Taking office necessitated Gladstone giving up the conservative Tory Party and joining Palmerston’s Liberals, as the Whigs were now being called. Oxford University, as Tory as it had been when it supported King Charles I in the English Civil War, abandoned Gladstone, and he was forced to take a seat as the Liberal member of Parliament for South Lancashire.
When Palmerston died in 1865, Lord John Russell became prime minister and requested that Gladstone stay on at the exchequer. Moreover, Gladstone became leader of the Liberals in the House of Commons.
Voice of Progressivism
On March 12, 1866, Gladstone emerged as the voice of progressivism in the British parliament when he proposed the Second Reform Bill. Although the lack of Conservative support doomed the bill and Russell’s ministry, it was clear that the time had come to extend the voting franchise once again. The workers in the factories were demanding more of a say in their government. Meanwhile, Gladstone’s premonitions about Ireland were coming true.
When Edward Stanley became prime minister in 1866, Benjamin Disraeli, the Conservative leader in the House of Commons, also realized that another reform bill had become a political necessity. Together, in a rare display of partisan unity, the two future political rivals joined forces and mustered enough votes to pass the Second Reform Bill in 1867.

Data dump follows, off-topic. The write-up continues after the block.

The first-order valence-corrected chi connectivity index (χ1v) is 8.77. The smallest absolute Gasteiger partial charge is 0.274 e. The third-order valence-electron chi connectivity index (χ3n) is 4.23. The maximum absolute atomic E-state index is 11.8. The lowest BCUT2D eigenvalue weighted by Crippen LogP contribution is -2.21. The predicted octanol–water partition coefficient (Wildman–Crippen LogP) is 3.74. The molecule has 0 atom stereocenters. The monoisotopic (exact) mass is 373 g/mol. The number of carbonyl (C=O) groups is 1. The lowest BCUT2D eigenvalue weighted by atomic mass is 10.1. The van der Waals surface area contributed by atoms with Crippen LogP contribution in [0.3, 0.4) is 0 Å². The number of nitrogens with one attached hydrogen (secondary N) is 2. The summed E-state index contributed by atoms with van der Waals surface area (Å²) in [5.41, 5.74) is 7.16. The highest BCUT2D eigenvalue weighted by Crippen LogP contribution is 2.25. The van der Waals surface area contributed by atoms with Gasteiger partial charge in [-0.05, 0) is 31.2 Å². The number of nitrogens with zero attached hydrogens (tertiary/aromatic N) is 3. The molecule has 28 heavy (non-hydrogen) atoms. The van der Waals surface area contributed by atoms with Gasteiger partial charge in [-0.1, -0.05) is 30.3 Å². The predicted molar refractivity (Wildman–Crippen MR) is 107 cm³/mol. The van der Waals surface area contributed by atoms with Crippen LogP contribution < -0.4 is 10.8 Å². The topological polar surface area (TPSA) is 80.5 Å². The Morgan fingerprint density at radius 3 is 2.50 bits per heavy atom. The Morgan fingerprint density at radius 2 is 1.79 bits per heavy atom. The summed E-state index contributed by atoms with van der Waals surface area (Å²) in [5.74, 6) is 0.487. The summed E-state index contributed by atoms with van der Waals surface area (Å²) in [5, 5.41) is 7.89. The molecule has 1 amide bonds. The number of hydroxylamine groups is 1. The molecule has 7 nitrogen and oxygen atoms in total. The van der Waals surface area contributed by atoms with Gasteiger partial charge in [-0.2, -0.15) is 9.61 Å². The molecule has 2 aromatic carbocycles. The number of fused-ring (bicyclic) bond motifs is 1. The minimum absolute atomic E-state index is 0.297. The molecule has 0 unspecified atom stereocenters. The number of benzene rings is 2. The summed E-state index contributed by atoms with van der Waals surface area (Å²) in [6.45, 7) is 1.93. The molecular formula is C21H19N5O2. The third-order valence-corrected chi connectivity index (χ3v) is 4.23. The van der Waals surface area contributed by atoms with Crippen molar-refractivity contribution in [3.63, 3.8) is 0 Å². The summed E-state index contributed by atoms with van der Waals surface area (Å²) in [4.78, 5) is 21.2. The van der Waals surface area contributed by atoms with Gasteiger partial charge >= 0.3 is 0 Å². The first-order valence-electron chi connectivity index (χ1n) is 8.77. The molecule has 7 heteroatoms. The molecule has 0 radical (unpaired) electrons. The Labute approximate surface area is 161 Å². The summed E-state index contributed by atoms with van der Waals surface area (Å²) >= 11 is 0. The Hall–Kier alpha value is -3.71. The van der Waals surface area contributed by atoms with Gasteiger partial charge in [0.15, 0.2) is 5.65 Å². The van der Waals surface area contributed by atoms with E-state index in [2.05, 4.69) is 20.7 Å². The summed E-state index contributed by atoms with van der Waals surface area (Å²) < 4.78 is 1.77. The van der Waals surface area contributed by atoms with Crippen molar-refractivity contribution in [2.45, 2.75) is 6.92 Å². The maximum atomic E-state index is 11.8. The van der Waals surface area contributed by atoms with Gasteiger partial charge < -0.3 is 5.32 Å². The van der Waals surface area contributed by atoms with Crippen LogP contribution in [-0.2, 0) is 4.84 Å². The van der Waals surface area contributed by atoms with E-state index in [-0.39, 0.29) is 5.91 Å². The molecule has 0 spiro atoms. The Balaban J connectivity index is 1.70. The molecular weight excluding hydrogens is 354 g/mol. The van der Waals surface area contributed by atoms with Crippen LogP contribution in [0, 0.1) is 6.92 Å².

In the same year the Conservatives were defeated in the general elections and Gladstone became prime minister. While the Reform Bill opened the franchise far wider, it nevertheless still left open the voting system for abuse. In 1872 Gladstone passed the Ballot Act to ensure secret, safe, voting.
In 1874 Disraeli became the new prime minister, inaugurating the fascinating political situation where the two most powerful and astute politicians of their day took turns holding the office of prime minister.
It was also a time of epochal change for Britain, for from this time on the events of its growing empire took perhaps even greater involvement of its government than the affairs at home which had previously commanded all the talents of Gladstone and Disraeli.
In 1875 the Christian subjects of the Ottoman Empire rebelled against Turkish rule. Sultan Abdul Aziz began a reign of terror, killing thousands of men, women, and children. The rebellion ultimately led to Russian intervention on the side of the Christian Slavs.
Gladstone, motivated by reports of the slaughter, wrote his Bulgarian Horrors and the Question of the East in 1876. As Russian troops swept down the Balkans, Disraeli, as prime minister, deployed the British Mediterranean Fleet off Constantinople.
War between the Russians and Great Britain was finally averted when Chancellor Otto von Bismarck chaired the Congress of Berlin in 1878 to effect a diplomatic solution to the Balkan crisis.
In 1880 Parliament was dissolved by Disraeli in March. Disraeli, thinking he could score an impressive political triumph, lost the general election, and Gladstone was returned to office as prime minister.
While reversing Disraeli’s stern policy toward the Turks, Gladstone found himself increasingly embroiled in colonial affairs, especially in southern Africa. A British victory over the Zulus in July 1879 had made England the dominant power in South Africa.